Reinventing Me


I’ve recently found out that when I became a teacher my head was filled with a lot of assumptions about the career of teaching.  First was that this path for my life would be more stable than my previous life as a youth minister.  That was quickly debunked when my district began laying off teachers during my second year.  The next was that teaching “gifted kids” is easier than teaching lower kids.  While there are fewer traditional behavior problems, I would say that I have just as much commotion in my classroom now as I ever did before…it’s just a different kind of nonsense.  I’m just now getting to the point where my latest assumption is coming to the surface.  I thought everyone who teaches was in it for the kids.

Let me back up a few steps before I continue.  There are a lot of people in this world who teach and have their kids interests at heart.  I appreciate teachers that genuinely want what is best for their students even if it makes them feel uncomfortable and isn’t what is easy all the time.  Thank you so much if you are one of these people!

This week has felt like a whirlwind to me because people have been having conversations with me that haven’t normally been had.  I’m going to be piloting a new program for our school next year, finishing up a re-evaluation of our G/T program on a district level, been informed that people are excited at the professional development I’ve signed up for this summer, and have been used as an example by multiple people in the district.  I’m not saying all these things to brag about the job I’m doing.  I truly feel that my teaching career is in its infancy and I need to grow into a better teacher on a yearly basis and I think this is where all the situations above stem from.  I feel like most of my peers in the teaching world are fairly set in their ways and would like nothing more than for the district to leave them alone so they could teach in the same tired methods they have in years past.  I understand that not every training (and there are a ton of trainings) that I’m told to go to are the most useable content in the world, but must we always prejudge the content of trainer before listening to what they say?  For so long we’ve seen new ideas, opinions, and research as a means to “evaluate” us as teachers instead of seeing it as valuable feedback that can transform our classrooms into something so much more than what it currently is.  Meanwhile the people in our schools who crave new best practices, evaluate their progress as a teacher, and seek differing opinions of what is good and bad practices are looked at as revolutionaries.  Somehow we’ve gotten to the point where pushing ourselves to be better than we were last year makes us an ‘overachiever’ or ‘pushing the envelope’.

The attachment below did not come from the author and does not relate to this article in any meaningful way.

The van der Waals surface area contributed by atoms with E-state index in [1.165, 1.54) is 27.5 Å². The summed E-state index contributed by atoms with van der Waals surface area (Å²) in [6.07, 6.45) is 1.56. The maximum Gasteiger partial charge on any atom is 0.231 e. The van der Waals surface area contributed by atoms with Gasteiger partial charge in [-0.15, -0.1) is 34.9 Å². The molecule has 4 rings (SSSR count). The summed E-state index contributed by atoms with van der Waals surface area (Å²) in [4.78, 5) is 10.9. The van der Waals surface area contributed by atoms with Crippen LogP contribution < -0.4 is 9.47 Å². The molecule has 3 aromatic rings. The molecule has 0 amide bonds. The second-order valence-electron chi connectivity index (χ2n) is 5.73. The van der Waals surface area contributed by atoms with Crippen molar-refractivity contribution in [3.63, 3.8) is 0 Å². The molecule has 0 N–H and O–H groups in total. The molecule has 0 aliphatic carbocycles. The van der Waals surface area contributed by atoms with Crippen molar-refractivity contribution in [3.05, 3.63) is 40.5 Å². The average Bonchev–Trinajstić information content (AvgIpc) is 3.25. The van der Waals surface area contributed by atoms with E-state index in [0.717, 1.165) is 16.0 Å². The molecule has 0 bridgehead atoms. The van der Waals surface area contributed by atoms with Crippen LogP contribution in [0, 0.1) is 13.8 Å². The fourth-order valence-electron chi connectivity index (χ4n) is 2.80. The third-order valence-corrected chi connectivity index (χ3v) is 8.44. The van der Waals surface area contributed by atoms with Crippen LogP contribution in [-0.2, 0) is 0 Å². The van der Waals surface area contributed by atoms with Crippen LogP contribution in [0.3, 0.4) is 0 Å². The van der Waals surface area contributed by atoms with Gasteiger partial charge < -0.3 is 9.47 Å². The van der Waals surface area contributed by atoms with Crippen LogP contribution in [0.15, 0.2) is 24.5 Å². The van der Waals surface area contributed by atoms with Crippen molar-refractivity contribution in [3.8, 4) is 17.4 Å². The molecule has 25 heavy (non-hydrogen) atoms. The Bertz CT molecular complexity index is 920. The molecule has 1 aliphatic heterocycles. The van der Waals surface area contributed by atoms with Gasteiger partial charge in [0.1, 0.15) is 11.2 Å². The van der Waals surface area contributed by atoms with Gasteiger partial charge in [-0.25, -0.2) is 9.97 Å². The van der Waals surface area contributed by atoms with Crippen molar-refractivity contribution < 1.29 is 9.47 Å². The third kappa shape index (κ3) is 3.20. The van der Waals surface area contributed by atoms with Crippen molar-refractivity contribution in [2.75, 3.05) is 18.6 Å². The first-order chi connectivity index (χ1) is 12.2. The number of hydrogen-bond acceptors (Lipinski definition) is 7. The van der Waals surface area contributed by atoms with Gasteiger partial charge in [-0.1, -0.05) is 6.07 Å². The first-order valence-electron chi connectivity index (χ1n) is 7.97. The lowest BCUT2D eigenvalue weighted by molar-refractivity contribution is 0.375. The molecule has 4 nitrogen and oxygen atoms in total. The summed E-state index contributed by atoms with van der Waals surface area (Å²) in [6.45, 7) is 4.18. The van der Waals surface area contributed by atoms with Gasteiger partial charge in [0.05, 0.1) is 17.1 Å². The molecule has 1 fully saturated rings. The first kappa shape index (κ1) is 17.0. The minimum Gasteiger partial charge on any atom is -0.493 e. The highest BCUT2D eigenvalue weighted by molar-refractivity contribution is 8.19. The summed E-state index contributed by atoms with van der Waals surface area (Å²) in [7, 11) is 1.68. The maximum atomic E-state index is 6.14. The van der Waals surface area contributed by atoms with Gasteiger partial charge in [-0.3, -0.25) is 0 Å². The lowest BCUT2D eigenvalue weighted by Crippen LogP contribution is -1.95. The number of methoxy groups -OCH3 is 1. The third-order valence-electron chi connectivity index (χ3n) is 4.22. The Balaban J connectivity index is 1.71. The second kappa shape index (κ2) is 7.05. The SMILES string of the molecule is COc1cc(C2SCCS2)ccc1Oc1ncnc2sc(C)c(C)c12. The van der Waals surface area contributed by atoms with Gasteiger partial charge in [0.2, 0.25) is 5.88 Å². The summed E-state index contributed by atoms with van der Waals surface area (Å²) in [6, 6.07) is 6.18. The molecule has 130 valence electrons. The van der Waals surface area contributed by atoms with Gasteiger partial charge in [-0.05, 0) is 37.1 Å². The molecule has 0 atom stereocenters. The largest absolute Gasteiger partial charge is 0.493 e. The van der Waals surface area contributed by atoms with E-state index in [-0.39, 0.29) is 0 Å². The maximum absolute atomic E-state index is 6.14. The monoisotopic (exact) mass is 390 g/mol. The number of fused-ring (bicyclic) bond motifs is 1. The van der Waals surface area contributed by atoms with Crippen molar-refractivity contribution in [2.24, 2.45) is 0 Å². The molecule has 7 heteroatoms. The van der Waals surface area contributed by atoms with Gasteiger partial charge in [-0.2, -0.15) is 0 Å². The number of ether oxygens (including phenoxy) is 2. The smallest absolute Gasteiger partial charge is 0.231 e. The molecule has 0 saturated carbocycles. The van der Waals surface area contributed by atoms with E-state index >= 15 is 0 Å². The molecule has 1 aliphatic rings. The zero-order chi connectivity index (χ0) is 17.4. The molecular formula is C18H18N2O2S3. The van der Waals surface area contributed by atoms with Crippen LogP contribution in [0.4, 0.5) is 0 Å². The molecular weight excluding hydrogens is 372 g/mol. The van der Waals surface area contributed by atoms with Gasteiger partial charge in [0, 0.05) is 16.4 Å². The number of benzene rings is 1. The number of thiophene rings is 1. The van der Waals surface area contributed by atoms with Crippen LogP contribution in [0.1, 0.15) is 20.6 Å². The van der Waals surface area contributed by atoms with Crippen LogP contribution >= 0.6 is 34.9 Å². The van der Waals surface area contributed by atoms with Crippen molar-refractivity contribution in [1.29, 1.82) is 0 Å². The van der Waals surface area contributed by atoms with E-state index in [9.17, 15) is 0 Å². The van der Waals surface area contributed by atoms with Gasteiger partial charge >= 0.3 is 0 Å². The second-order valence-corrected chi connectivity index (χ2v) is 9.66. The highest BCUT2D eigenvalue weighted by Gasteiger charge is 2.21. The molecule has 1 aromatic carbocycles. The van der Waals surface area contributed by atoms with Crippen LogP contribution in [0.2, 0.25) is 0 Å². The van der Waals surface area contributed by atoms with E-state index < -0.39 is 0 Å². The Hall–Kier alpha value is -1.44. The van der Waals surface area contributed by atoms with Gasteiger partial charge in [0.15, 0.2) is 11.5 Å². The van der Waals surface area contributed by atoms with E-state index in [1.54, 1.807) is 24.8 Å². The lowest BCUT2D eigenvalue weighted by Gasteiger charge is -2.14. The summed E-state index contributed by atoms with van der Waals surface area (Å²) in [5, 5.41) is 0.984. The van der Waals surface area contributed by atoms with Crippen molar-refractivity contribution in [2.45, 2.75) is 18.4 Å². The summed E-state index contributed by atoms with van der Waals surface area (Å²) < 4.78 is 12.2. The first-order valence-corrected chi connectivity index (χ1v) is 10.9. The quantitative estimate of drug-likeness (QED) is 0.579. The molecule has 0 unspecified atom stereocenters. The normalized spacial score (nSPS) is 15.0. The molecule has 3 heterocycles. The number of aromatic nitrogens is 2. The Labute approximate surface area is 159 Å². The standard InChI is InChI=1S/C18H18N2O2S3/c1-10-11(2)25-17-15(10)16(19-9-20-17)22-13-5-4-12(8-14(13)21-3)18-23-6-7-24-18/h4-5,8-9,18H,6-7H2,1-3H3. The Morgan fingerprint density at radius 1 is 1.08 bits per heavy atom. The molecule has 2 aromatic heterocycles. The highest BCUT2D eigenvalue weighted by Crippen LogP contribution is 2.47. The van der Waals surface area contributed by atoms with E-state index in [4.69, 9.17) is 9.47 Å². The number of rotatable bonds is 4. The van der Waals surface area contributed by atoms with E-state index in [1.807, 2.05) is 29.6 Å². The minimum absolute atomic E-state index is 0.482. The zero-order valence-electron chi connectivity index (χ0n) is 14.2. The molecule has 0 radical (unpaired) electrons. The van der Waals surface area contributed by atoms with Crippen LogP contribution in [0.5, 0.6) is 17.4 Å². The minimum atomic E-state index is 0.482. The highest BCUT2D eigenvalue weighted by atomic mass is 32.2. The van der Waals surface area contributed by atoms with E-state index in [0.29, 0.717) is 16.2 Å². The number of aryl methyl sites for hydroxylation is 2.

Hopefully I never get too old to learn something new.


2 thoughts on “Reinventing Me

  1. Keep learning! We need teachers like you out there who aren’t afraid to become a teacher-leader. I have had so many teachers refuse to help me with teacher-to-teacher training because it will put a “target on their back.” Really? Don’t you want to stand out as someone who has gone above and beyond?!

    1. I completely agree. How are we supposed to grow without support from people who have been there longer. Luckily, I came into a situation with great mentor teachers. Thanks for reading!

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